A Mithraean sanctuary typically held a sculpture or relief of Mithras shown seated astride a great bull, holding back the animal’s head and slitting its throat in sacrifice. The sacrifice of a bull is crucial to the cult—it is usually seen as a force Mithras must conquer to release the fertility of the earth. The spirit of the bull, it was believed, was released by its death, and its blood falling on the ground brought regeneration and renewal. Animals join in, as if working against Mithras. A serpent and a dog suck the wound, perhaps to prevent the blood nourishing the earth. A scorpion is often shown attacking the bull’s testicles as if to destroy its fertility. The cult draws on ancient Eastern parallels, including Zoroastrianism. Mithras himself is typically depicted wearing a Phrygian cap (from Phrygia in Asia Minor), which was used by the Romans as a recognizable symbol of the East.

There seems to have been some competition between Mithraism and Christianity over converts, but as Christianity grew more powerful it moved to obliterate Mithraism, and overtook it altogether. By the end of the 4th century, after the edicts of the emperor Theodosius, Christianity was the only mystery religion that survived. Its spread and popularity was due in large part to the fact of its wide appeal for women.

Text adapted from Sites of Antiquity: 50 Sites that Explain the Classical World © Blue Guides.

14.09.2012
12:42

Painting of the Day

Mural of a bird-filled garden from the triclinium of the Villa of Livia (wife of Augustus). In the Museo Nazionale in Palazzo Massimo, near the Baths of Diocletian, Rome.

Museo Barracco: a little-visited gem

A few steps away from Piazza Navona, facing the busy Corso Vittorio Emanuele II, is the delightful and little-visited Museo Barracco, home to an eclectic private collection of ancient sculpture. The palace itself, the Piccola Farnesina, is an elegant Renaissance building built for the French prelate Thomas Le Roy in 1523. For his part is bringing about an accord between Pope Leo X and King François I of France, he was permitted to use the lilies of France on his coat of arms. Le Roy must have been proud of this distinction: the lily emblem is everywhere in the decoration of the palace, including on some of the door handles.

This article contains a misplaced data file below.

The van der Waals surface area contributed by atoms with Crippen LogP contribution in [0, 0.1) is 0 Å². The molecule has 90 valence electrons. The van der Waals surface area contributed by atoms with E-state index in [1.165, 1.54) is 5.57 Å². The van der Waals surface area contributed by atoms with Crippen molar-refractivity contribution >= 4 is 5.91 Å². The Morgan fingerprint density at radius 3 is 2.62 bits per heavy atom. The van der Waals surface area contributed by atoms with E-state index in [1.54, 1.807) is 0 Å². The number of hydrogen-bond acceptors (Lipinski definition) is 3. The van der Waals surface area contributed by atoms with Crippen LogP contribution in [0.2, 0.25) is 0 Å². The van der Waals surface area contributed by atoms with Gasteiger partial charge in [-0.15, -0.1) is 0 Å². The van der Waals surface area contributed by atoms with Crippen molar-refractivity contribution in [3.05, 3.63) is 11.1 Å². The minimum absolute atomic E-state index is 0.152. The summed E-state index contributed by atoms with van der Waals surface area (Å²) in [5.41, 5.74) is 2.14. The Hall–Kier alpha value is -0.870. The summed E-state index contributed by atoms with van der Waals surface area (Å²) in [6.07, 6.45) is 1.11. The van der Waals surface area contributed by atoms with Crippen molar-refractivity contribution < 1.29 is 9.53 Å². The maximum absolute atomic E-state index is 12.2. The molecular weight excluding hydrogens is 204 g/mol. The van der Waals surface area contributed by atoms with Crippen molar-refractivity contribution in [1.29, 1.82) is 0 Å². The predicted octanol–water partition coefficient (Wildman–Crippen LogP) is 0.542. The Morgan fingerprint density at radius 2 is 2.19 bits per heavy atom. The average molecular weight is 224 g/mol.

The collection displayed here was put together by Giovanni Barracco (1829–1914) and it runs the gamut of ancient civilizations from Egypt to the early Christian Rome. The works from the ancient Near East are particularly interesting, as there is little else like them in Rome, and this peaceful museum provides an excellent place to see them and contemplate them undisturbed. The illustration here shows a funerary relief of a woman from Palmyra.

It is a typical example of Palmyrene art of the late 2nd–early 3rd century: many examples exist in the world’s museums, and they almost always follow the following scheme: the woman’s expression is distant and hieratic; she looks into the middle distance. Her left hand is raised to her veil, under which, in her hair, she wears an elaborate diadem. Her gown is held in place with a large brooch studded with cabochon gems. Her neck is festooned with jewels, pendant earrings frame her face and there is a bracelet on her left wrist. The woman pictured here was certainly a member of the wealthy ruling oligarchy of this powerful desert city.

For more about this superb little museum, see Blue Guide Rome and en.museobarracco.it. Palmyra is one of the fifty selected sites in Blue Guides’ Sites of Antiquity.

12.09.2012
13:39

Santo Stefano Rotondo in Rome

I have always been fascinated by circular buildings. The Pantheon and Santa Costanza in Rome, the tholos at Delphi. One of my especial favourites is the little-visited Santo Stefano Rotondo, on the slopes of Rome’s Caelian Hill. Below is an extract from the Blue Guide travel monograph Pilgrim’s Rome:

 

Santo Stefano Rotondo

Open Tues–Sat 9.30–12.30 & 2–5.